Thanks for a helpful summary of good design principles and practices. 2 additions to the kitchen items on page 2: "Pull-out work boards ..." does not say whether cutting is done directly on whatever is pulled out. Direct cutting would raise the issue of cleaning. A board easily removed for cleaning might be accidentally removed at an awkward time. My kitchen work surface is table height rather than counter height. I repurposed an office chair on casters to let me sit at the work surface and then slide to the frige w/o getting up. 2 additions to the bathroom items on page 6: "A wall-mounted sink with open space beneath ..." also makes it much easier to replace a faucet or fix a leak and then clean up afterward. Arm rails installed on both sides of the toilet have other uses besides helping people with difficulty rising from the throne. If U want to read or must do a little desk work, U can support a convenient surface (such as a medium-sized bulletin board) on 3 points: 1 from each arm rail and 1 from a laundry hamper or high stool.


over 2 years ago, said...

Very helpful for me, but wait for my wife's reaction when I put this to her!


about 3 years ago, said...

Re: putting electric outlets higher up on walls--this is useful not only for older people or people w/disablities who have trouble bending down, but also for the parents of young children who want to "childproof" their homes. They don't HAVE to be ugly--this is a design and decor problem, too bad if you're too lazy to bother working on it.


about 3 years ago, said...

I really appreciate so many aspects to this article. What the article did not mentioned is that color can also play an important role not only in design, but in function as well. Having interior doors that are a contrasting color that you go through, vs colors that blend in to the wall color for areas that are storage as an example. I also suggest a bright color for the main entrance vs, a door that blends in with the siding if you do not want the general public to use that as an entrance. More importantly it helps to have colors in the rooms you spend the most time in to be more pleasant and soothing. Having chosen colors for people of all ages I find the colors for older clientele are seen as more muted, so choosing colors that are a little brighter is generally preferred. I often use the Color911 app, its a great tool for choosing the right colors. I have shown colors to people and asked what they liked.. then took my iPhone or iPad to the paint store to match the color. It is a great tool for experimenting with colors before you commit to any color scheme. Choosing the right color for anyplace you will be spending time is of great importance!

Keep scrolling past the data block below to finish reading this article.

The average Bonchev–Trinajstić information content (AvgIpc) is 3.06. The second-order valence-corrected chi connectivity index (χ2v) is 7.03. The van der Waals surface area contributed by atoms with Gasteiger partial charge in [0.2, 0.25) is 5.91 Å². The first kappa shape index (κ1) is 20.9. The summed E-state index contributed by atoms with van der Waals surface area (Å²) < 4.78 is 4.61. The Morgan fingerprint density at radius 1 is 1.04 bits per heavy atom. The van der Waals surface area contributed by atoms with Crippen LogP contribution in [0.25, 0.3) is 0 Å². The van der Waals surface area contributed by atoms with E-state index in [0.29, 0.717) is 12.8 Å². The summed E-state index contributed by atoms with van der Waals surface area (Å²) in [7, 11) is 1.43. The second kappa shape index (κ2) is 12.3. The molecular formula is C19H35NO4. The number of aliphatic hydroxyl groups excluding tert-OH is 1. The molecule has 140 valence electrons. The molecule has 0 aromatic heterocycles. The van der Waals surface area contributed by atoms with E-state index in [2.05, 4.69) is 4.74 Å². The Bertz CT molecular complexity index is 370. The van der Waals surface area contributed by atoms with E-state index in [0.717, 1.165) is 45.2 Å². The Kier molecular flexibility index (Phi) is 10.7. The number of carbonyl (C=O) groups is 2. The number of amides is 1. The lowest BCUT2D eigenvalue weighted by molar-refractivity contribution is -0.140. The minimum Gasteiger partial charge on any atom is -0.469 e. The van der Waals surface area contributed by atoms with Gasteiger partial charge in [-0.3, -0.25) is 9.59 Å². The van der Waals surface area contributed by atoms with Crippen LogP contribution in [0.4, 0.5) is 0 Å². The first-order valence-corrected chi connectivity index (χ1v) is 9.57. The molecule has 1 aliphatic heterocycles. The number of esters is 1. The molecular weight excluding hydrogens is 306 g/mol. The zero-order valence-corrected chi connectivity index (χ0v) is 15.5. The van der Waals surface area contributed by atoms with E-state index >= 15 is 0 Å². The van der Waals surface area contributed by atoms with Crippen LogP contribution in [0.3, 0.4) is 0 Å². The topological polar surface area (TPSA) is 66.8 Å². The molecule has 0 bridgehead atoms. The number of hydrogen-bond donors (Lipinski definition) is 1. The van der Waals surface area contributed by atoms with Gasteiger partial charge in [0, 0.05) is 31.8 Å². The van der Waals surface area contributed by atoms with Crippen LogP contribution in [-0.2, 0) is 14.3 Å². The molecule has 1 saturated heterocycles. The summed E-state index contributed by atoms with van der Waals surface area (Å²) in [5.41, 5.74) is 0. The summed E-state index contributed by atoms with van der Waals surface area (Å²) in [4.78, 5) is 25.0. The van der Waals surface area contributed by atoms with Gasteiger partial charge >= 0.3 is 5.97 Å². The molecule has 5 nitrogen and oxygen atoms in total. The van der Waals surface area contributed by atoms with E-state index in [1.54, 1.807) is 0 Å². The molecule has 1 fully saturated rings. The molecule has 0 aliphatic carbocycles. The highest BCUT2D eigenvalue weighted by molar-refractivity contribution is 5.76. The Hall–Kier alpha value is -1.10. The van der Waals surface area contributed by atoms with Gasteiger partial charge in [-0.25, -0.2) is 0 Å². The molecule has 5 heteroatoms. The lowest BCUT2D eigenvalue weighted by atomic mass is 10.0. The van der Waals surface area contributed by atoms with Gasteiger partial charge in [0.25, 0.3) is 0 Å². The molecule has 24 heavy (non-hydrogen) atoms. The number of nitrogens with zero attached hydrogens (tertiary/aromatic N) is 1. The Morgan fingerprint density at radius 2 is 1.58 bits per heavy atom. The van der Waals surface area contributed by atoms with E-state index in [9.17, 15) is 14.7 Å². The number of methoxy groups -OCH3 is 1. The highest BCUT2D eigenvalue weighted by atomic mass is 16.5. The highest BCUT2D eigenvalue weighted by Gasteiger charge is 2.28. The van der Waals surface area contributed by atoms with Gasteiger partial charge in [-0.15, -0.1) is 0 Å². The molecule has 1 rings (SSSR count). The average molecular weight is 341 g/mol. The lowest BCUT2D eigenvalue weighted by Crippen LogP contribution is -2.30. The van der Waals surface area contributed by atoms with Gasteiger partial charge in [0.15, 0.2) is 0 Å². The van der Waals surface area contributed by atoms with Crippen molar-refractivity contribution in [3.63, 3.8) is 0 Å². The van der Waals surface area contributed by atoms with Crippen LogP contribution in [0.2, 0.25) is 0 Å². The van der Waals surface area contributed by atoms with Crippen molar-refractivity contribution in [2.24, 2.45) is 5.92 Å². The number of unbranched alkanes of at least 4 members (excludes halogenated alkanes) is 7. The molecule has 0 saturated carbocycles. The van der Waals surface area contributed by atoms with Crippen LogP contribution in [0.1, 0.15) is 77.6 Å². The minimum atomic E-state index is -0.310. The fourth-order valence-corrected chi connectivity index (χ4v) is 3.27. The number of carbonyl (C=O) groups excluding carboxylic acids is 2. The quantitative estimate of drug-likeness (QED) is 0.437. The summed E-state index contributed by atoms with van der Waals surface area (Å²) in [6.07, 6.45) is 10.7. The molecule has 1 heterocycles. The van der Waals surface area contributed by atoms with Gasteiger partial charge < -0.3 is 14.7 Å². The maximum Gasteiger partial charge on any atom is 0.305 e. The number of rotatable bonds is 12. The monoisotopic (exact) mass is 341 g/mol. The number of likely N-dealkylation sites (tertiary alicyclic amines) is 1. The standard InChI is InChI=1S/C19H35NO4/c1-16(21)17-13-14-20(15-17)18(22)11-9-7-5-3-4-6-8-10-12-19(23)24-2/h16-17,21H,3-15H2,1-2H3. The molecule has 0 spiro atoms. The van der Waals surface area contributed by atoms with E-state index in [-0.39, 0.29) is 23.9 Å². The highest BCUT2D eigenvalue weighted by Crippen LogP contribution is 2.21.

about 3 years ago, said...

all on one page would be nice. Slideshows are for slides!


about 3 years ago, said...

1. No stairs or sunken rooms. My elderly father became a prisoner in his own house when he lost his mobility and balance. 2. Wide passageways; halls and doors need to fit walkers and powered scooters. The newer 12' ceilings in home design and subsequent 8' high doors (instead of the standard 6'8" doors) mask that wider 3' doors are in every opening, including bathrooms. 3. Curbless, roll-in shower -- and for the truly forward-planning, a toilet in the shower. Once having gone through the effort of getting to the bathroom, have the ability to clean yourself completely with a hand shower. 4. Garage with enough room to swing the car or specialty van door open and get to the walker/wheelchair on level ground (perhaps with grab posts positioned for sure stability) -- and then be able to enter the house unimpeded by any steps or high thresholds. 5. Controls for lights, TV, phone, drapes, HVAC and other niceties that are easy to use and see. 6. A "casita" -- a functionally separate living space once called a "mother-in-law" room -- that has a kitchenette, bathroom, sleeping and living area, and its own entey from outside. Can be physically separate from the main house (like a converted garage) or attached to the main house. This can be for an elderly family member, but is more useful for your future live-in younger hired assistant. The goal is to live in your own house regardless of physical need and to AVOID AT ALL COSTS moving into a convalescent hospital, where you will be ignored, driven insane, starved and exposed to the myriad diseases of other inmates, all for a mere $339 PER DAY (in 2013 dollars). To live in your own house you will need a live-in assistant. That person will be a lot easier to attract and hold if they have free rent and a nice, private living space. If you build it, they will come. Bottom line: you need a single level ranch style home with no stairs, wide doors, maneuverable bathrooms and kitchen and a living space for your helper who will be paid for by your own private eldercare insurance. The alternative is to throw yourself on the mercy of IRS death panels.


over 3 years ago, said...

Well done. Very useful suggestions, timing is perfect as I am currently taking time to prepare my home. Good minds think alike! I love my house and while finances are continuous and health is good, I'm preparing. Thank you for this article..... I know with better confidence, that I'm not "preparing for the worst", I'm on the right track :).